IN the literature of the still unknown phenomena of polar auroras, deductions have been based almost entirely upon observations of the aurora borealis. So little has been known of the south pole and of its terrestrial and celestial surroundings that the aurora australis has been omitted in the upbuilding of auroral science. From the observations of the Belgian expedition and from the reports of forgotten previous explorers, it would seem that the auroras of the south are not so brilliant or so varied in form and character as those reported from the north. Auroras in brilliant colors and in fantastic heavenly drapery are indeed rare in the regions invaded by the 'Belgica.' It should, however, be remembered that the austral phenomenon is but vaguely known. The 'Belgica's' drift covers but a small space in the great unknown area about the south pole. Nearly eight million square miles, a region as large as all North America, is still a blank under the Southern Cross. At other points within this area the aurora may appear differently. Such a condition obtains in the arctic. Nordenskiold, viewing the northern lights from the sea north of Siberia, saw displays almost exactly like those seen from the 'Belgica' south of the Pacific, but Peary and all the explorers who wintered on the Greenland side of the geographical pole have described auroras in vivid colors and fantastic forms.
The antarctic continent, which is just the region from which the southern lights can best be studied, is still unexplored, and most of it is inaccessible. If we can judge from similar latitudes in the north, the edge of this great continent of ice is an ideal latitude for effective observatories, and no doubt future explorers will seek favorable locations from which to observe this curious phenomenon.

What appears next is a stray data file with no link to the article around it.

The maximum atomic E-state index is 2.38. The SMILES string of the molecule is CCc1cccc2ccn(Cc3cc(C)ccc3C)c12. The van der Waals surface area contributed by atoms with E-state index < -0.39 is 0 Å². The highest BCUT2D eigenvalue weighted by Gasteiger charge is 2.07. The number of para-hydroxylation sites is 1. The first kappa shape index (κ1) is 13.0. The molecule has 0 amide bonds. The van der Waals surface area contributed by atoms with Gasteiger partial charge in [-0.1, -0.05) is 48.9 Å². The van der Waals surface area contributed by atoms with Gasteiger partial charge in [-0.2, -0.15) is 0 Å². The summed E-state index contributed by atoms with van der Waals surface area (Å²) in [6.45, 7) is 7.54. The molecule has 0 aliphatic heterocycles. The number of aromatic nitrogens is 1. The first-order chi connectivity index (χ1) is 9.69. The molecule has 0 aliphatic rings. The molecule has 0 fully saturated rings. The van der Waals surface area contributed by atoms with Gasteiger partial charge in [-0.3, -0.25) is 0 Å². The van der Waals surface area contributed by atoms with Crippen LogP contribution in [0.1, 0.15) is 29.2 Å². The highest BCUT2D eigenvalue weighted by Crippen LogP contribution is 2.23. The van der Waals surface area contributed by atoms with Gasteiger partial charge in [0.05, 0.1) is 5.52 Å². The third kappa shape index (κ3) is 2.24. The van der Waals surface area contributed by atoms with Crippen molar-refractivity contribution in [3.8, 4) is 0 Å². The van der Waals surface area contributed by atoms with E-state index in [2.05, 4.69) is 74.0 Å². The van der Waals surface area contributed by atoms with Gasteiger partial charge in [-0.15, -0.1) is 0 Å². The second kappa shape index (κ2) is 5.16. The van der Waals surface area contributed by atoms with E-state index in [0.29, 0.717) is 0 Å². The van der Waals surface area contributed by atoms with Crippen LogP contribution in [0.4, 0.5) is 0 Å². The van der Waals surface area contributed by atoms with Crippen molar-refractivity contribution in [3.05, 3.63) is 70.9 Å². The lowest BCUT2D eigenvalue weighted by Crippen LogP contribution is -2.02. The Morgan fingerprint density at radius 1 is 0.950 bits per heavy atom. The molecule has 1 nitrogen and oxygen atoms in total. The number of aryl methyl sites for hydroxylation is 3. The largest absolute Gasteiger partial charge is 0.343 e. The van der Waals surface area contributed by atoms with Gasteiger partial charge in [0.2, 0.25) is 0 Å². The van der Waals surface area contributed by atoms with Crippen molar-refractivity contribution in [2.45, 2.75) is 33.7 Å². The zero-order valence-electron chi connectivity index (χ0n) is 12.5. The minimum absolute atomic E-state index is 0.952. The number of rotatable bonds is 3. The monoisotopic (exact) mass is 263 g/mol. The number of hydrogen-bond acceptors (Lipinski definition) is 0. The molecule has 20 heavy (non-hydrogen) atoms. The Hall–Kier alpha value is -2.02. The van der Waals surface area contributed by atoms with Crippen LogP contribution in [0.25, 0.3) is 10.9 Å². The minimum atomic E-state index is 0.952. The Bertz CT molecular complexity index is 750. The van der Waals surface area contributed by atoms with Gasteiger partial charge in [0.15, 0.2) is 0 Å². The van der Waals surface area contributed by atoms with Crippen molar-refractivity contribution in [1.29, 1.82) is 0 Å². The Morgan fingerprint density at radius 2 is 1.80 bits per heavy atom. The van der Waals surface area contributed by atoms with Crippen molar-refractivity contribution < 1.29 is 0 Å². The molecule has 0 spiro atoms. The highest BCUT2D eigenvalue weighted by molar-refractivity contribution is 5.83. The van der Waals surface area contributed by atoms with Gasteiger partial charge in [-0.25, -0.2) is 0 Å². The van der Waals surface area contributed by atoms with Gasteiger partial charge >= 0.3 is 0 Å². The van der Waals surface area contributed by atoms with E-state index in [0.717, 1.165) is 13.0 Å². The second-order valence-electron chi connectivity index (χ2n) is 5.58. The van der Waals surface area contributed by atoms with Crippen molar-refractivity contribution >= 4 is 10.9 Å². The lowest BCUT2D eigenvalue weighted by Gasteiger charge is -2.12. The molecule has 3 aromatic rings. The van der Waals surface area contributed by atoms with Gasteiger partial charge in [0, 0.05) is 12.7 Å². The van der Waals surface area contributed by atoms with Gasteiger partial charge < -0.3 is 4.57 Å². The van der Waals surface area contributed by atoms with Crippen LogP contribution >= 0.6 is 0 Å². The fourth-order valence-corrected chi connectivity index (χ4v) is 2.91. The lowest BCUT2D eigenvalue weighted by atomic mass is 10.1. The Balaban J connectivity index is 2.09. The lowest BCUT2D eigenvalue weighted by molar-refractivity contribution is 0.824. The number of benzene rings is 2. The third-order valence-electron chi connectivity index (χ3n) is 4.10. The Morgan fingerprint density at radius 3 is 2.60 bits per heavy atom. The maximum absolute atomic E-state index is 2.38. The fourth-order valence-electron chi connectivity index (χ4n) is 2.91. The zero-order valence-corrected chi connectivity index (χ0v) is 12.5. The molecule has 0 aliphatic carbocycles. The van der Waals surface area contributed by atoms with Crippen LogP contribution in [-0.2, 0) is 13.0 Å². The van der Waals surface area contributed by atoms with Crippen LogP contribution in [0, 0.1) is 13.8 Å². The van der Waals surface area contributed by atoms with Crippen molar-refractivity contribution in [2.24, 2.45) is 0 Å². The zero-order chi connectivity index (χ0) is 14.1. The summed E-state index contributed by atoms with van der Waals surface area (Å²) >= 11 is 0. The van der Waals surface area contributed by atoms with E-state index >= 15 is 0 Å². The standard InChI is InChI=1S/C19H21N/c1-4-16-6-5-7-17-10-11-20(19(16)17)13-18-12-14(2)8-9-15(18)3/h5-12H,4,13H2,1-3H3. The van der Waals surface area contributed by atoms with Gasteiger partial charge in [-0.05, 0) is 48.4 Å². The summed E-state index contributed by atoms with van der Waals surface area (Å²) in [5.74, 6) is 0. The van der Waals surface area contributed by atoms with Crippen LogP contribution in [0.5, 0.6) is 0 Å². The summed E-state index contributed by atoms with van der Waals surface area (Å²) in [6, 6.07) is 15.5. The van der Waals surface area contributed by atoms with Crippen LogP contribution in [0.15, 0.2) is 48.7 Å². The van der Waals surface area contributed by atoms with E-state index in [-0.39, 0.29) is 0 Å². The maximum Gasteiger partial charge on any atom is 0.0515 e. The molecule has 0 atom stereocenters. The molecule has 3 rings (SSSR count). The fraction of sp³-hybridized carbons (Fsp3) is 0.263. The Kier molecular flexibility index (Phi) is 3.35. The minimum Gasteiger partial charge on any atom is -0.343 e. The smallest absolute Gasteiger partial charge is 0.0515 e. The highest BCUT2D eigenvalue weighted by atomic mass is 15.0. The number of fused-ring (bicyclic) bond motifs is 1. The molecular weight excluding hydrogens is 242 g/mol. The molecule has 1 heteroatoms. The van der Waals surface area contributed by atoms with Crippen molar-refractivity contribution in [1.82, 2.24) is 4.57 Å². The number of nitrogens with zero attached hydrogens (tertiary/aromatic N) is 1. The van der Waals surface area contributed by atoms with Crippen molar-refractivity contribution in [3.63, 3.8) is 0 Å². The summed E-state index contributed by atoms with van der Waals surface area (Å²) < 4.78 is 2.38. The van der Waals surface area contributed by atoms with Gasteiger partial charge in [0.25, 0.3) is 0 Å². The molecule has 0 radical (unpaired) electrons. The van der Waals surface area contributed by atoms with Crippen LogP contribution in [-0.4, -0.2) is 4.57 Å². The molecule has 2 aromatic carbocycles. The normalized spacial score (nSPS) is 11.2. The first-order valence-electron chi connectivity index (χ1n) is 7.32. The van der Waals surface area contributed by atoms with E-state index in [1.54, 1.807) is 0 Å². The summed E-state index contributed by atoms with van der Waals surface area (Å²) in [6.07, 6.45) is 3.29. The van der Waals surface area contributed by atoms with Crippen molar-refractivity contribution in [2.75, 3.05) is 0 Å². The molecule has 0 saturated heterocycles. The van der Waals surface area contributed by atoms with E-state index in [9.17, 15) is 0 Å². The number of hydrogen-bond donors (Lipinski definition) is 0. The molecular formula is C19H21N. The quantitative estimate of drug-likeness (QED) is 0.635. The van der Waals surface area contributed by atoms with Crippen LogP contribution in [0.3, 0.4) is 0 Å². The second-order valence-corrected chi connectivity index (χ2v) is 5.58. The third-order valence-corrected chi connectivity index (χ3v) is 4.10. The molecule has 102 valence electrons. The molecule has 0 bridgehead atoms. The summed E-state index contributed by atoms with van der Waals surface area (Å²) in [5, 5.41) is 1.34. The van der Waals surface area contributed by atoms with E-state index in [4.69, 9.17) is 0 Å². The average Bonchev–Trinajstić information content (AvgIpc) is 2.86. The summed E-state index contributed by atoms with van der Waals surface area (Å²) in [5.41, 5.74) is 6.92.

The inhabited parts of Australasia, southern South America and Africa are too far north to offer a good station to study these phenomena. There are no convenient land projections in the antarctic, like Siberia, Norway and Greenland in the arctic, where comfortable stations could be established. From this it results that few careful studies of the austral aurora have been made. The great restless, unencumbered sea which sweeps around the south polar area is not favorable for such observations. Captain Cook, who, during three years, circumnavigated the globe in high latitudes, barely mentions the aurora. Ross, Wilkes and d'Urville were in the ice regions only during the days of summer, when auroras were seldom visible.